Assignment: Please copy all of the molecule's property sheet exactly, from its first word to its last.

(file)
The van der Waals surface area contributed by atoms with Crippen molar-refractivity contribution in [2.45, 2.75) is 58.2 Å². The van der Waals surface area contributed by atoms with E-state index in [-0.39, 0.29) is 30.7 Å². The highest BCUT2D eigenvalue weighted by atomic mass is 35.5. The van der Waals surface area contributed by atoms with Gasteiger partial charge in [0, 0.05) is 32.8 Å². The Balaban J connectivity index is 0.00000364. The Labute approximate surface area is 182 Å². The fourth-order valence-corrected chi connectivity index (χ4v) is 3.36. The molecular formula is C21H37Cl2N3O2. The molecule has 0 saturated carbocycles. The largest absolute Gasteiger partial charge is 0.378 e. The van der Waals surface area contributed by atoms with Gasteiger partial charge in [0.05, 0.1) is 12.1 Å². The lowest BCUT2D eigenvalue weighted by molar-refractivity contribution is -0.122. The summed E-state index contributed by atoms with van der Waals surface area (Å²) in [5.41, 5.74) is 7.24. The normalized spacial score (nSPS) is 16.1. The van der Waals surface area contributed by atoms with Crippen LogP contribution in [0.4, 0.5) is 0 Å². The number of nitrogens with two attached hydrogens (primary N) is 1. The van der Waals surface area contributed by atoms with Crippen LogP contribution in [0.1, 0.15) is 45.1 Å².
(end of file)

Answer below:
The van der Waals surface area contributed by atoms with Crippen molar-refractivity contribution in [2.45, 2.75) is 58.2 Å². The van der Waals surface area contributed by atoms with E-state index in [-0.39, 0.29) is 30.7 Å². The highest BCUT2D eigenvalue weighted by atomic mass is 35.5. The van der Waals surface area contributed by atoms with Gasteiger partial charge in [0, 0.05) is 32.8 Å². The Balaban J connectivity index is 0.00000364. The Labute approximate surface area is 182 Å². The fourth-order valence-corrected chi connectivity index (χ4v) is 3.36. The molecular formula is C21H37Cl2N3O2. The molecule has 0 saturated carbocycles. The largest absolute Gasteiger partial charge is 0.378 e. The van der Waals surface area contributed by atoms with Gasteiger partial charge in [0.05, 0.1) is 12.1 Å². The lowest BCUT2D eigenvalue weighted by molar-refractivity contribution is -0.122. The summed E-state index contributed by atoms with van der Waals surface area (Å²) in [5.41, 5.74) is 7.24. The normalized spacial score (nSPS) is 16.1. The van der Waals surface area contributed by atoms with Crippen LogP contribution in [0.4, 0.5) is 0 Å². The number of nitrogens with two attached hydrogens (primary N) is 1. The van der Waals surface area contributed by atoms with Crippen LogP contribution in [0.1, 0.15) is 45.1 Å².